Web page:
This paper contributes to conceptual debates in the field of youth studies about the use of a Deleuzian framework for analysing empirical data from young people. It is argued that such a framework opens up new theoretical spaces within the field that transcend teleological endgames such as the goal of reaching adulthood. This paper looks at the ‘becoming’ of two young Indonesians who created pro-environmental groups. ‘Becoming’ postulates subjectivity in process. ‘Self is only a threshold, a door, a becoming’’, characterized by potentialities (Deleuze and Guattari, 1987, p. 275). In the formation of the activist groups, affective becoming-minoritarian describes their constitution of a subversive minority within the majority social formation. In this process, their ‘desire’, their passion to bring change, arises not from lack but from connections with like-minded peers. The groups themselves are forms of ‘assemblage’ that manifest ‘rhizomatically’ from the underswell of environmental knowledge that young Indonesians are tapping into through online material and social media. Assemblages are multifaceted arrangements of materials, bodies, expressions, actions joining together; ‘‘fixing or fitting’’ – sometimes fleetingly – to enact new modes of operation (Phillips, 2006, p. 108). An assemblage is emergent. ‘It does not always involve new forms, but forms that are shifting, in formation, or at stake’ (Ong and Collier, 2005, p. 12). An assemblage always shows the twinned tendencies of: territorialisation; maintenance of consistency and identity over time, and deterritorialisation; erosion and fragmentation. The first young activist to feature in this paper is Tabita (21), who founded the Indonesia Dragonfly Society while she was still in high school. The group not only studies dragonflies, but now advocates for conservation of Indonesian wetlands. In terms of becoming-environmentalist, Tabita entered the field of environmental activism through an initial aesthetic focus on the dragonfly that grew into a research interest where habitat preservation became important. The second is Dira (24), who leads Jogjakarta Berkebun (Jogjakarta Urban Gardening). The group establishes urban food gardens in unusual places, promotes organic cultivation, and advocates for local community ownership of food gardens on public land. In that sense, Jogjakarta Berkebun is not only a minoritarian formation that challenges conventional ways of thinking about urban space and food but a relational and affective assemblage; constituted within inclusive bonds of youthful friendship amplified by the technological affordances of Facebook and Twitter.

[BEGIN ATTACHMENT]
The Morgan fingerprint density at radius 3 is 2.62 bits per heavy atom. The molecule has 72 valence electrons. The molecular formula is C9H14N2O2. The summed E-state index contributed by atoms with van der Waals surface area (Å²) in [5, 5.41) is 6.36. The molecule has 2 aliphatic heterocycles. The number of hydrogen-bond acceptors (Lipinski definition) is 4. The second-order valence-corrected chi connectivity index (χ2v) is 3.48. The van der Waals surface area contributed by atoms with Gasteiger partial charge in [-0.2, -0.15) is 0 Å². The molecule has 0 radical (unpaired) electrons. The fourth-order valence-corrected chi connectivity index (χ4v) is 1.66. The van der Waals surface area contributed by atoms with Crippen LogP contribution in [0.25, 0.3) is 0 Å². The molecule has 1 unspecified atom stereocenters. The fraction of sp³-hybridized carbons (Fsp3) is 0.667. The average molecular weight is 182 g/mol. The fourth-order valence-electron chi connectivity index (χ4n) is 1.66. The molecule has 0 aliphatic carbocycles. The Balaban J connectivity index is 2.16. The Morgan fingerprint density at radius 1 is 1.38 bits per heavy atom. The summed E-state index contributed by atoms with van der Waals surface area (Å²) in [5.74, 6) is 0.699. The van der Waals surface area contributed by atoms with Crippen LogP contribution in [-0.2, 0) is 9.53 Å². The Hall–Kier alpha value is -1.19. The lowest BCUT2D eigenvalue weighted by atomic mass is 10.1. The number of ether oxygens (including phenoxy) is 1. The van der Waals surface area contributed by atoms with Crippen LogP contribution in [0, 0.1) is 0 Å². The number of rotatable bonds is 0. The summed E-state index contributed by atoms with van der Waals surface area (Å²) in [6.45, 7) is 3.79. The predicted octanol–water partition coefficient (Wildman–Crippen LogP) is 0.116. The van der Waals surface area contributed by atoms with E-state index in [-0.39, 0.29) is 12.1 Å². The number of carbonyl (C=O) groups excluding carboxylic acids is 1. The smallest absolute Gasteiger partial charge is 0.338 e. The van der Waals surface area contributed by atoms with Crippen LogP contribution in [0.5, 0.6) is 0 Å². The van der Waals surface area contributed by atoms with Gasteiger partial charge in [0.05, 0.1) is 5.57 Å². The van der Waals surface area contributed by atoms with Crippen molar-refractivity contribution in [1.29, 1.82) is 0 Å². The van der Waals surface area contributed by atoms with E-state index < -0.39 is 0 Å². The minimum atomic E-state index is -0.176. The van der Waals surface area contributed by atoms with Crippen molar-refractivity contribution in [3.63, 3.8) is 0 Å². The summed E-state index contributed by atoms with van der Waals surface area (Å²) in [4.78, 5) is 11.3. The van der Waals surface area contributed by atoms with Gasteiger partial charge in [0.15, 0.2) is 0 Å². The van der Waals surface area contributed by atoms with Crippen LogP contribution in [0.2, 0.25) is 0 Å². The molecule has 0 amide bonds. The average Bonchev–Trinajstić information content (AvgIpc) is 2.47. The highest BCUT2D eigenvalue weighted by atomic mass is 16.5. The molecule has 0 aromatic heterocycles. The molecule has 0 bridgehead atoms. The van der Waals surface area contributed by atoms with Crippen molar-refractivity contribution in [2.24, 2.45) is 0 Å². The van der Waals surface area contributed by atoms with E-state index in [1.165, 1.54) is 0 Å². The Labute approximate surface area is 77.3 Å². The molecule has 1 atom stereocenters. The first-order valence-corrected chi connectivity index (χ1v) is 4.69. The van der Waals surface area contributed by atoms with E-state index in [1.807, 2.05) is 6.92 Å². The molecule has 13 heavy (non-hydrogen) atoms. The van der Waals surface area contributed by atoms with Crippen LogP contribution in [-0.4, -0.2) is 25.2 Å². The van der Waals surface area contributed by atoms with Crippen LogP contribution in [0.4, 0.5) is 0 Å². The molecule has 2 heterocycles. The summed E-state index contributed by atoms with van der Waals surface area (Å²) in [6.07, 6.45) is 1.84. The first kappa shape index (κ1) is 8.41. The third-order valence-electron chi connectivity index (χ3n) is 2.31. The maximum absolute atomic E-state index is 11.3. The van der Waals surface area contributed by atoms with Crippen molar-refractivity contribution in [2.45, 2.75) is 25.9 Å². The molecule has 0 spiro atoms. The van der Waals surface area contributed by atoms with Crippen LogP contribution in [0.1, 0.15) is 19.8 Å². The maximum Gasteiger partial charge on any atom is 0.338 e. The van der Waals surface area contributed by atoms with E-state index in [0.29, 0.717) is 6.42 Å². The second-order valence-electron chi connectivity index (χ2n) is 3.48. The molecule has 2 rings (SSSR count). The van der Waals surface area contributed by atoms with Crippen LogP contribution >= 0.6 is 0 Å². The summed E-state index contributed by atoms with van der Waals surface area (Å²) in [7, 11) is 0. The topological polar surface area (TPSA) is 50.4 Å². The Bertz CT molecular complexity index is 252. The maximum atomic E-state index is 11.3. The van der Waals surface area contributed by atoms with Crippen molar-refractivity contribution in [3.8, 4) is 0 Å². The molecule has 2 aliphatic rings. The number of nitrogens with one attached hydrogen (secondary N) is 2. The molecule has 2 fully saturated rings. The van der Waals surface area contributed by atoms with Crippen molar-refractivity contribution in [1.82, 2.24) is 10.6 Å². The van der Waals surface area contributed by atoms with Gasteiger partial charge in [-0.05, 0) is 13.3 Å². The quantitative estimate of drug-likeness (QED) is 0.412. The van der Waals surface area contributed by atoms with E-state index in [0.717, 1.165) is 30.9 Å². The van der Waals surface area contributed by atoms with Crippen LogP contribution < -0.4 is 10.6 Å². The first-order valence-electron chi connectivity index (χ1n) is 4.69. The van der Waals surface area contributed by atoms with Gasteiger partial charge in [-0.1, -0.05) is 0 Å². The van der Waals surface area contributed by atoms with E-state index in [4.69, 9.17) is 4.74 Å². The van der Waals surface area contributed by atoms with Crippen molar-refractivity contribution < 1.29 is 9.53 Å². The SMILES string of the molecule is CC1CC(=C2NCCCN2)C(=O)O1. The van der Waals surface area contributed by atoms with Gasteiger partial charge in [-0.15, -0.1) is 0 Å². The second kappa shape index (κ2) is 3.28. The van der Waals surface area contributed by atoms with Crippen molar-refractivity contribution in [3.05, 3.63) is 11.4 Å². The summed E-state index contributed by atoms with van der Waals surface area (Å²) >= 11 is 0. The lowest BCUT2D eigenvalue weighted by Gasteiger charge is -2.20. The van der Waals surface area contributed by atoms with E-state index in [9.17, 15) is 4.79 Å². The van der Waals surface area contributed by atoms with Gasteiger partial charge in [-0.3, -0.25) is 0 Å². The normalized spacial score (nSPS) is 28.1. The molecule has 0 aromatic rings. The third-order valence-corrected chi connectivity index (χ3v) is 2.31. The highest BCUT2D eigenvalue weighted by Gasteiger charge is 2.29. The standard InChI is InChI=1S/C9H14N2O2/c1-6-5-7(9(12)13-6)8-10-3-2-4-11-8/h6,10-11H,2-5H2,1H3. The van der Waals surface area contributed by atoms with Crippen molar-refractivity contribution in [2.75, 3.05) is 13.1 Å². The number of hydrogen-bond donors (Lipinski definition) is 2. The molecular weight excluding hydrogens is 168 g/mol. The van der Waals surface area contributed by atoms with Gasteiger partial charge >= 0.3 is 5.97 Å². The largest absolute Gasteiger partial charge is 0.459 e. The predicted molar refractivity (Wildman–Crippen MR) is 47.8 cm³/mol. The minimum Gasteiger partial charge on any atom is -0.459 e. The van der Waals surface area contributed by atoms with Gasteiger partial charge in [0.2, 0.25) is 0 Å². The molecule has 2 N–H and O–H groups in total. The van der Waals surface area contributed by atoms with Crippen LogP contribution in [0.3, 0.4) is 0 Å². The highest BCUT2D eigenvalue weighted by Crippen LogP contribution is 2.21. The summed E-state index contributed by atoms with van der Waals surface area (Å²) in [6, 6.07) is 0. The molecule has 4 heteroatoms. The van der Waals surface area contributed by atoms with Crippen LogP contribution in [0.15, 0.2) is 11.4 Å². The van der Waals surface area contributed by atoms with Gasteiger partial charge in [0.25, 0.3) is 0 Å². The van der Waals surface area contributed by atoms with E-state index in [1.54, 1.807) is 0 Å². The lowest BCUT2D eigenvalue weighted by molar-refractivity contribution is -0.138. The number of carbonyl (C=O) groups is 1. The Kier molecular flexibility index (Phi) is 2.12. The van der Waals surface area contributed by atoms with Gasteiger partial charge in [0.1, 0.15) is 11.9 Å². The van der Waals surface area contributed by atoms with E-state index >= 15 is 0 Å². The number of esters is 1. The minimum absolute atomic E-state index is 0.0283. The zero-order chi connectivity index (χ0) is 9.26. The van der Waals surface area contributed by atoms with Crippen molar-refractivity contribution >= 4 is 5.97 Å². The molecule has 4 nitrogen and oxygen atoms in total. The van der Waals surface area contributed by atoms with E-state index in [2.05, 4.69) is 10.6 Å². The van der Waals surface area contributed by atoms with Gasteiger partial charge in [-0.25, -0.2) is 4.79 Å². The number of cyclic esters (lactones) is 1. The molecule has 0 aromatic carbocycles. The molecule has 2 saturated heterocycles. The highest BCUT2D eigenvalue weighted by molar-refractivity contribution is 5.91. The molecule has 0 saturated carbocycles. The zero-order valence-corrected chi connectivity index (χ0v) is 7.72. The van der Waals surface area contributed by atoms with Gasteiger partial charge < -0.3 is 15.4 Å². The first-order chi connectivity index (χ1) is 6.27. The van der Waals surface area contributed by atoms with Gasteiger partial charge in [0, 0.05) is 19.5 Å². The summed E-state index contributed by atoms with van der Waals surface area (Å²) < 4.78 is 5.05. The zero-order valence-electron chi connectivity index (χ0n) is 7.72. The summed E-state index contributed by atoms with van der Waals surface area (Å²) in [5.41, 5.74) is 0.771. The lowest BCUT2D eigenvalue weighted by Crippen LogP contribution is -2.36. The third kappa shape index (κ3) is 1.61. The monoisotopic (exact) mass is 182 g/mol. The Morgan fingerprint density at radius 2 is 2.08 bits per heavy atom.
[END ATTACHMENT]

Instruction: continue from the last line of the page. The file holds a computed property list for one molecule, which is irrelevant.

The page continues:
David Farrugia and Julia Coffey (University of Newcastle) Assembling Youth